Norfloxacin In Dental Practice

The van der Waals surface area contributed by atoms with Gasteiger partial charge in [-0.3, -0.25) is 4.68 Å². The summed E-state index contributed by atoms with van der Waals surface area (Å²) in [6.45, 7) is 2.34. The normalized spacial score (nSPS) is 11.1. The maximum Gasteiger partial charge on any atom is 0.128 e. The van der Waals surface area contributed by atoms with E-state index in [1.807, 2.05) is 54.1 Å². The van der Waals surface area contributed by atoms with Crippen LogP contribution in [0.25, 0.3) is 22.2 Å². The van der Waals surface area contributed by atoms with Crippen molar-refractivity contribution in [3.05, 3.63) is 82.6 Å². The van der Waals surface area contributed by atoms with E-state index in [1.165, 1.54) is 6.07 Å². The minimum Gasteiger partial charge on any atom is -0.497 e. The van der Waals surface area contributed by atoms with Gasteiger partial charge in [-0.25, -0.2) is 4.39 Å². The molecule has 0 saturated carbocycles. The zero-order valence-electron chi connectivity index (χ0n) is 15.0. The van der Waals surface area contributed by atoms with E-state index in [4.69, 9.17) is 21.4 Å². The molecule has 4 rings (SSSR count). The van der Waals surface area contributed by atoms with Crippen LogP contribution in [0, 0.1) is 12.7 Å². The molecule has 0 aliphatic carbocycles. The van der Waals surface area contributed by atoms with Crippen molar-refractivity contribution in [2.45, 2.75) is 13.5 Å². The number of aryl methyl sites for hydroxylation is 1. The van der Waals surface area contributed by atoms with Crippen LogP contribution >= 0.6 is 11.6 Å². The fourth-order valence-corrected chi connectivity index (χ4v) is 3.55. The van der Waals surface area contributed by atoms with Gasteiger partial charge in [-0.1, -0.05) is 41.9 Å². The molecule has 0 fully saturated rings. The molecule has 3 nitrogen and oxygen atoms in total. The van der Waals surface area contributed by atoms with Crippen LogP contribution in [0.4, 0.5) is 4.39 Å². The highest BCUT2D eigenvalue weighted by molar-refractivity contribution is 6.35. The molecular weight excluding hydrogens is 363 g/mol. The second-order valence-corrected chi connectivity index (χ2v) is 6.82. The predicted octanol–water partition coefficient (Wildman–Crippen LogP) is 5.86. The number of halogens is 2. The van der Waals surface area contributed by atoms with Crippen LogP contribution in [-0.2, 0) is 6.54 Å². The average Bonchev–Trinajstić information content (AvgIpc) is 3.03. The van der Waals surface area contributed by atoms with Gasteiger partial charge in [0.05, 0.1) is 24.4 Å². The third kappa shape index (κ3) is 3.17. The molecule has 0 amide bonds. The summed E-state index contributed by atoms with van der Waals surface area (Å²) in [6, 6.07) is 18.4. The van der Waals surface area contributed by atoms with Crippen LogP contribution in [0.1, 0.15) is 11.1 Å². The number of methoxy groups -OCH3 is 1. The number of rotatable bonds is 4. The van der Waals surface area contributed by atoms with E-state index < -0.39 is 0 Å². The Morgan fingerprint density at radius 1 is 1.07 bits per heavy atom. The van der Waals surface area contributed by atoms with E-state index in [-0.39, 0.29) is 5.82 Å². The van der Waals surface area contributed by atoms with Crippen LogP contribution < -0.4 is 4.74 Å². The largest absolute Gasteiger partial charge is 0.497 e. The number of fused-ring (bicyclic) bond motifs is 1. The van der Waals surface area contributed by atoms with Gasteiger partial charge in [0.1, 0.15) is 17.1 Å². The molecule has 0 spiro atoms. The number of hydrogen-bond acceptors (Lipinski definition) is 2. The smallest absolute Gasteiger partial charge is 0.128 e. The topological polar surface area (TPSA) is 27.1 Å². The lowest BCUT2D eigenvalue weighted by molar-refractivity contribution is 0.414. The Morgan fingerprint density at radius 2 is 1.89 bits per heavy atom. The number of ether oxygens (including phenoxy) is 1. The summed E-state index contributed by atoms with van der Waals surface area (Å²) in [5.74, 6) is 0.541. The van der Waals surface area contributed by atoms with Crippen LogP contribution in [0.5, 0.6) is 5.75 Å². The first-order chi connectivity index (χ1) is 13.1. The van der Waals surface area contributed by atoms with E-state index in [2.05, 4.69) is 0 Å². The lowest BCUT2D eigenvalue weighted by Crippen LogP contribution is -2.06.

Antibiotics are commonly used in dental practice. It has been estimated that 10% of all antibiotic prescriptions are related with dental infections.Periodontal disease is caused by bacteria in dental plaque, the sticky substance that forms on your teeth a couple of hours after you have brushed. Interestingly, it is your body's response to the bacterial infection that causes most of the problems. In an effort to eliminate the bacteria, the cells of your immune system release substances that cause inflammation and destruction of the gums, periodontal ligament or alveolar bone. This leads to swollen, bleeding gums, signs of gingivitis the earliest stage of periodontal disease, and loosening of the teeth, a sign of severe periodontitis the advanced stage of disease. A Method for treating or preventing periodontal disease which comprises administering nor floxacin or salts thereof locally to periodontal tissue are disclosed. The method is excellent on the treatment of periodontal disease in small dose without disturbance of bacterial flora. The rate of progression of periodontal disease in an individual is dependent on the virulence (or strength of attack) of the bacterial plaque and on the efficiency of the local and systemic immune inflammatory responses in the person (host). The overall balance between the bacterial plaque challenge and the body’s immune inflammatory responses is critical to periodontal health. The best clinical outcome for a periodontal patient following treatment would be the retention of formerly diseased teeth for a lifetime. The vast majority of gum diseases can be easily prevented by daily thorough plaque removal. However, irregularities around the teeth such as overhanging edges on fillings, poorly contoured fillings, and some types of partial denture designs make tooth cleaning difficult and encourage the accumulation of plaque. The presence of calculus (tartar) – plaque that has calcified and hardened – may also cause plaque to accumulate more readily and requires professional removal (scaling). For the majority of the population, however, periodontal health can be effectively maintained by proper oral hygiene practices as well as avoidance of behavioral and environmental risk factors (e.g., tobacco smoke, stress, poor diet) on the part of the individual. Because periodontal disease is linked to an increased susceptibility to systemic disease (e.g., cardiovascular disease, infective endocarditis, bacterial pneumonia, low birth weight, diabetes), it is important not only for oral health but also for general health to control periodontal disease.